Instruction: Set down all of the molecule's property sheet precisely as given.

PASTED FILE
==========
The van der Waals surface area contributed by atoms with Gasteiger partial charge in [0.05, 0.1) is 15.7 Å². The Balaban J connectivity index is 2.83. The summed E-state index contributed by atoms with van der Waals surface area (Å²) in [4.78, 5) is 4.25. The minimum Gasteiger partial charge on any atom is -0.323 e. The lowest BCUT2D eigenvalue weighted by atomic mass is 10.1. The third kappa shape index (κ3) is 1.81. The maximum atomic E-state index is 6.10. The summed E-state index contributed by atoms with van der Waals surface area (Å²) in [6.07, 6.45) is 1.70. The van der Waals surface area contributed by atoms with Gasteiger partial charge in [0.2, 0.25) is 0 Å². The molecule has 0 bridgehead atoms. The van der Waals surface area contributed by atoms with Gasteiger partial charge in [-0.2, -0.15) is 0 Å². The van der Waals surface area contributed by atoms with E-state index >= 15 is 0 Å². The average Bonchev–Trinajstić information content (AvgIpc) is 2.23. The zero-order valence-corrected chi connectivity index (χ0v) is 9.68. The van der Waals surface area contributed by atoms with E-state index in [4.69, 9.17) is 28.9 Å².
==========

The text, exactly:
The van der Waals surface area contributed by atoms with Gasteiger partial charge in [0.05, 0.1) is 15.7 Å². The Balaban J connectivity index is 2.83. The summed E-state index contributed by atoms with van der Waals surface area (Å²) in [4.78, 5) is 4.25. The minimum Gasteiger partial charge on any atom is -0.323 e. The lowest BCUT2D eigenvalue weighted by atomic mass is 10.1. The third kappa shape index (κ3) is 1.81. The maximum atomic E-state index is 6.10. The summed E-state index contributed by atoms with van der Waals surface area (Å²) in [6.07, 6.45) is 1.70. The van der Waals surface area contributed by atoms with Gasteiger partial charge in [0.2, 0.25) is 0 Å². The molecule has 0 bridgehead atoms. The van der Waals surface area contributed by atoms with Gasteiger partial charge in [-0.2, -0.15) is 0 Å². The van der Waals surface area contributed by atoms with E-state index >= 15 is 0 Å². The average Bonchev–Trinajstić information content (AvgIpc) is 2.23. The zero-order valence-corrected chi connectivity index (χ0v) is 9.68. The van der Waals surface area contributed by atoms with E-state index in [4.69, 9.17) is 28.9 Å².